The US denies an interest in Uganda’s oil, but there are many other reasons for its presence in the region. None of them altruistic, claims war correspondent Eric Margolis.
American “aid” to Uganda is being offered without any third-party help, which is a sure sign that the effort is for its own sake, rather than humanitarian reasons.
The White House is deploying a hundred troops in the African country with the official aim of helping the authorities in a fight against a guerilla group that has been dragging on for two decades.
But award-winning war correspondent Eric Margolis told RT that if Washington had humanitarian interests in mind it would not be going in alone.
Various interests of the US are to be found in Central Africa, states Margolis.
Firstly, it is the growing conflict in Somalia, with which the US is a close ally, the correspondent suggested. It may be also Kenya, another beneficiary of US military financing.
Ethiopia is an ally as well. The American presence in Africa also includes its base in the tiny East African nation of Djibouti, but most troops there are not on combat missions.
But an internal African problem may not be the sole attraction for the newly expanded US contingent in the region. It may be also linked to some kind of geopolitical game, Margolis continued.
“The US is also concerned about Chinese penetration in the region that they are going to gobble all the economical resources and earn influence on the regional governments. So the US maybe want to stop this Chinese advancement in central Africa,” he said.
Also the US defense secretary has claimed he is worried about the links between Uganda’s Lord Resistance Army and Al-Qaeda.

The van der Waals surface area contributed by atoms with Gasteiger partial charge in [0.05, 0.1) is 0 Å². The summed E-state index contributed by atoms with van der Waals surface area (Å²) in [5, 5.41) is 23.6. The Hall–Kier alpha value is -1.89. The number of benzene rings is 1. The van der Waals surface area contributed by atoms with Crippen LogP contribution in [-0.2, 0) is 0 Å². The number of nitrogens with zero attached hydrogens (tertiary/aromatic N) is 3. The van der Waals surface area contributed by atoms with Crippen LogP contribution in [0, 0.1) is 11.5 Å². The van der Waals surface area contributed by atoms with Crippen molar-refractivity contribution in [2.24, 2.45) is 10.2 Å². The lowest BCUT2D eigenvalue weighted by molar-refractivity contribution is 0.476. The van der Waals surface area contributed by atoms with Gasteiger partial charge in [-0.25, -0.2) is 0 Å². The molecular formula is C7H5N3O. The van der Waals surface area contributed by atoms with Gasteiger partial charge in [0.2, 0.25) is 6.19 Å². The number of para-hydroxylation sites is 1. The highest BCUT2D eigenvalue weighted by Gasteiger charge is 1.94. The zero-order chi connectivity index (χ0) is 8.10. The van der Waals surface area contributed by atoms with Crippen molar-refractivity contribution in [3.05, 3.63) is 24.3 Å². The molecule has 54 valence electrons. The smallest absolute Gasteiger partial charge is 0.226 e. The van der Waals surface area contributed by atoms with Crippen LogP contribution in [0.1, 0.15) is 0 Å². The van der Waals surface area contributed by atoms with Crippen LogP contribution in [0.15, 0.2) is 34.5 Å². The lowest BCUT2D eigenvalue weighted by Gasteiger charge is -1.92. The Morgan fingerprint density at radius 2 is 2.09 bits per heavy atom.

LRA is a guerrilla group accused of widespread atrocities across several countries, which began its attacks in Uganda more than 20 years ago. In 2003, the LRA had 3,000 armed troops and 2,000 people in support roles.
Many also think this is not the right time to get involved in a new foreign military expedition of a really marginal interest, because of the deep financial troubles in which the US now finds itself.
However, the fact that economic turmoil does not stop the Pentagon from a new operation can only mean it is highly interested in this new game.
One way or another, the US is going to aid the African country all alone, while it could be much more legitimate for them to find a third-party, uninterested ally, the correspondent suggested.
“It could be more legitimate, if the US did it in conjunction with disinterested nations – Russia, for example, or South Africa and Turkey. But the fact that they’re doing it on their own means they are doing it for the interests of their own policy,” Margolis said.
The first American troops already arrived in Uganda last week and will soon deploy elsewhere throughout the region once other nations in the area approve the action. Meanwhile, US military operations continue in Central Asia, the Middle East and elsewhere.
In June, the Pentagon moved to send nearly $45 million in military equipment to Uganda and Burundi, another country contributing in Somalia. The aid included four small drones, body armor and night-vision and communications gear, and is being used in the fight against al-Shabab.